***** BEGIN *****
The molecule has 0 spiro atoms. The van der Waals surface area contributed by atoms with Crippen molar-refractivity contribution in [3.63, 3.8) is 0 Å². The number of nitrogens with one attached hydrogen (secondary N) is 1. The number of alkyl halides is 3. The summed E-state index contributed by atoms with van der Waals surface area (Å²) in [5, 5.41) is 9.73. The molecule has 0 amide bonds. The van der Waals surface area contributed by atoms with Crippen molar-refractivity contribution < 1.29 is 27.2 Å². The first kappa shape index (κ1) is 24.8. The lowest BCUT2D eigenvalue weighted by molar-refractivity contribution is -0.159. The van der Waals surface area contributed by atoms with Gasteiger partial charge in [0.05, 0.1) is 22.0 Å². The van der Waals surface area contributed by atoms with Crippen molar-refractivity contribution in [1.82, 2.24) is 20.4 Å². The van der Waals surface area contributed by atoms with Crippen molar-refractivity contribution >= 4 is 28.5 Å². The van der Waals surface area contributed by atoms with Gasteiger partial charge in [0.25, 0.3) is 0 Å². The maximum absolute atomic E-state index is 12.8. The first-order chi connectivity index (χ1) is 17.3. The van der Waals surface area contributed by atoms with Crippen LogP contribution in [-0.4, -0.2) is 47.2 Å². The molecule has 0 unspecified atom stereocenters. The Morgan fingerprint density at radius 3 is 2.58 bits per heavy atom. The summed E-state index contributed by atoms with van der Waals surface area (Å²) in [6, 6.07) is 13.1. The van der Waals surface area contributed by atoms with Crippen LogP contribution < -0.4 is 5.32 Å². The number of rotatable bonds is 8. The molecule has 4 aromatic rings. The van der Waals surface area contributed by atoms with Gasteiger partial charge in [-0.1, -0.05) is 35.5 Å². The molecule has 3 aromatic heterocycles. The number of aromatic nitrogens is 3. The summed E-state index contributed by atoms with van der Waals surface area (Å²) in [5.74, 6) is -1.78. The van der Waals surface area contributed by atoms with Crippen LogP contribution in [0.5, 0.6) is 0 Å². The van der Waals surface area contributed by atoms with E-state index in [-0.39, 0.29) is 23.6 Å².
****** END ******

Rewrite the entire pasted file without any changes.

The molecule has 0 spiro atoms. The van der Waals surface area contributed by atoms with Crippen molar-refractivity contribution in [3.63, 3.8) is 0 Å². The number of nitrogens with one attached hydrogen (secondary N) is 1. The number of alkyl halides is 3. The summed E-state index contributed by atoms with van der Waals surface area (Å²) in [5, 5.41) is 9.73. The molecule has 0 amide bonds. The van der Waals surface area contributed by atoms with Crippen molar-refractivity contribution < 1.29 is 27.2 Å². The first kappa shape index (κ1) is 24.8. The lowest BCUT2D eigenvalue weighted by molar-refractivity contribution is -0.159. The van der Waals surface area contributed by atoms with Gasteiger partial charge in [0.05, 0.1) is 22.0 Å². The van der Waals surface area contributed by atoms with Crippen molar-refractivity contribution in [1.82, 2.24) is 20.4 Å². The van der Waals surface area contributed by atoms with Crippen molar-refractivity contribution >= 4 is 28.5 Å². The van der Waals surface area contributed by atoms with Gasteiger partial charge in [0.25, 0.3) is 0 Å². The maximum absolute atomic E-state index is 12.8. The first-order chi connectivity index (χ1) is 17.3. The van der Waals surface area contributed by atoms with Crippen LogP contribution in [-0.4, -0.2) is 47.2 Å². The molecule has 0 unspecified atom stereocenters. The Morgan fingerprint density at radius 3 is 2.58 bits per heavy atom. The summed E-state index contributed by atoms with van der Waals surface area (Å²) in [6, 6.07) is 13.1. The van der Waals surface area contributed by atoms with Crippen LogP contribution < -0.4 is 5.32 Å². The number of rotatable bonds is 8. The molecule has 4 aromatic rings. The van der Waals surface area contributed by atoms with Gasteiger partial charge in [-0.1, -0.05) is 35.5 Å². The molecule has 3 aromatic heterocycles. The number of aromatic nitrogens is 3. The summed E-state index contributed by atoms with van der Waals surface area (Å²) in [5.74, 6) is -1.78. The van der Waals surface area contributed by atoms with Crippen LogP contribution in [0.5, 0.6) is 0 Å². The van der Waals surface area contributed by atoms with E-state index in [-0.39, 0.29) is 23.6 Å².